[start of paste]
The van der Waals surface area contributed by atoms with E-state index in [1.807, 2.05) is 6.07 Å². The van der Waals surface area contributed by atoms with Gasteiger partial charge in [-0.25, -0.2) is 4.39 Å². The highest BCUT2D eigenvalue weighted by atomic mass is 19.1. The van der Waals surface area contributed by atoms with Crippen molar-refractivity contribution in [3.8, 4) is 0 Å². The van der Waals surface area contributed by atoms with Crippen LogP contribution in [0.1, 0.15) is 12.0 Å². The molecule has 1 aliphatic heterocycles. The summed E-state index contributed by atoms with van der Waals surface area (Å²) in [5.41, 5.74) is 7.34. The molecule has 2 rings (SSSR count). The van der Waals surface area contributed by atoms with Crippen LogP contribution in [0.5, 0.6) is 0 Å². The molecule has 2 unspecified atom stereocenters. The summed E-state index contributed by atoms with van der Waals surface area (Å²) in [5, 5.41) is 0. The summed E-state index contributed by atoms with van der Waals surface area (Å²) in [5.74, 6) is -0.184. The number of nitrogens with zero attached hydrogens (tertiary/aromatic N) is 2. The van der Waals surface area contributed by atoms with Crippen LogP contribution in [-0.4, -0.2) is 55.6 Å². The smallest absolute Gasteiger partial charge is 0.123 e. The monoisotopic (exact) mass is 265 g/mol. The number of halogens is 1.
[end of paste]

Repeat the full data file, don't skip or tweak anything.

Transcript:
The van der Waals surface area contributed by atoms with E-state index in [1.807, 2.05) is 6.07 Å². The van der Waals surface area contributed by atoms with Gasteiger partial charge in [-0.25, -0.2) is 4.39 Å². The highest BCUT2D eigenvalue weighted by atomic mass is 19.1. The van der Waals surface area contributed by atoms with Crippen molar-refractivity contribution in [3.8, 4) is 0 Å². The van der Waals surface area contributed by atoms with Crippen LogP contribution in [0.1, 0.15) is 12.0 Å². The molecule has 1 aliphatic heterocycles. The summed E-state index contributed by atoms with van der Waals surface area (Å²) in [5.41, 5.74) is 7.34. The molecule has 2 rings (SSSR count). The van der Waals surface area contributed by atoms with Crippen LogP contribution in [0.5, 0.6) is 0 Å². The molecule has 2 unspecified atom stereocenters. The summed E-state index contributed by atoms with van der Waals surface area (Å²) in [5, 5.41) is 0. The summed E-state index contributed by atoms with van der Waals surface area (Å²) in [5.74, 6) is -0.184. The number of nitrogens with zero attached hydrogens (tertiary/aromatic N) is 2. The van der Waals surface area contributed by atoms with Crippen LogP contribution in [-0.4, -0.2) is 55.6 Å². The smallest absolute Gasteiger partial charge is 0.123 e. The monoisotopic (exact) mass is 265 g/mol. The number of halogens is 1.